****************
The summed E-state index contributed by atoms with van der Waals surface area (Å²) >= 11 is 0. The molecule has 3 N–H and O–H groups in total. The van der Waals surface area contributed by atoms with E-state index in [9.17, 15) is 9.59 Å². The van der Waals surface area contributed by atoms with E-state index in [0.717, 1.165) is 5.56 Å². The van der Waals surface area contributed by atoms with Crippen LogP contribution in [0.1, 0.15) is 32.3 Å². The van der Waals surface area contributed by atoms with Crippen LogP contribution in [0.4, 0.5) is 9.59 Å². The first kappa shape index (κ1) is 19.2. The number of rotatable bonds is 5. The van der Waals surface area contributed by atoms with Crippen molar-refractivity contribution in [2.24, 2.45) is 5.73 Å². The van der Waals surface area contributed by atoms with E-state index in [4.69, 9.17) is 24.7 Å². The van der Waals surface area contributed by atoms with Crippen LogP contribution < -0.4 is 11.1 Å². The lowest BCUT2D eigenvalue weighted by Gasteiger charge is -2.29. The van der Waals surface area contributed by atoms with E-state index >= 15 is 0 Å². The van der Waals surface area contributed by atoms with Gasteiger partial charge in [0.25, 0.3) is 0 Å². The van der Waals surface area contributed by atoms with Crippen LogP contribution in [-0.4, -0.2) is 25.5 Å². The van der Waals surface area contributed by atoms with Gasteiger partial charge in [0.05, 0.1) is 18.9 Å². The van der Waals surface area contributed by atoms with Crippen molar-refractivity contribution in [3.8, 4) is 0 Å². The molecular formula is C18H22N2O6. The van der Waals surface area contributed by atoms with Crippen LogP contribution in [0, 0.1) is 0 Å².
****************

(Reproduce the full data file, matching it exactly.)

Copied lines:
The summed E-state index contributed by atoms with van der Waals surface area (Å²) >= 11 is 0. The molecule has 3 N–H and O–H groups in total. The van der Waals surface area contributed by atoms with E-state index in [9.17, 15) is 9.59 Å². The van der Waals surface area contributed by atoms with E-state index in [0.717, 1.165) is 5.56 Å². The van der Waals surface area contributed by atoms with Crippen LogP contribution in [0.1, 0.15) is 32.3 Å². The van der Waals surface area contributed by atoms with Crippen LogP contribution in [0.4, 0.5) is 9.59 Å². The first kappa shape index (κ1) is 19.2. The number of rotatable bonds is 5. The van der Waals surface area contributed by atoms with Crippen molar-refractivity contribution in [2.24, 2.45) is 5.73 Å². The van der Waals surface area contributed by atoms with E-state index in [4.69, 9.17) is 24.7 Å². The van der Waals surface area contributed by atoms with Crippen LogP contribution < -0.4 is 11.1 Å². The lowest BCUT2D eigenvalue weighted by Gasteiger charge is -2.29. The van der Waals surface area contributed by atoms with E-state index >= 15 is 0 Å². The van der Waals surface area contributed by atoms with Gasteiger partial charge in [0.25, 0.3) is 0 Å². The van der Waals surface area contributed by atoms with Crippen LogP contribution in [-0.4, -0.2) is 25.5 Å². The van der Waals surface area contributed by atoms with Gasteiger partial charge in [0.05, 0.1) is 18.9 Å². The van der Waals surface area contributed by atoms with Crippen molar-refractivity contribution in [3.8, 4) is 0 Å². The molecular formula is C18H22N2O6. The van der Waals surface area contributed by atoms with Crippen LogP contribution in [0, 0.1) is 0 Å².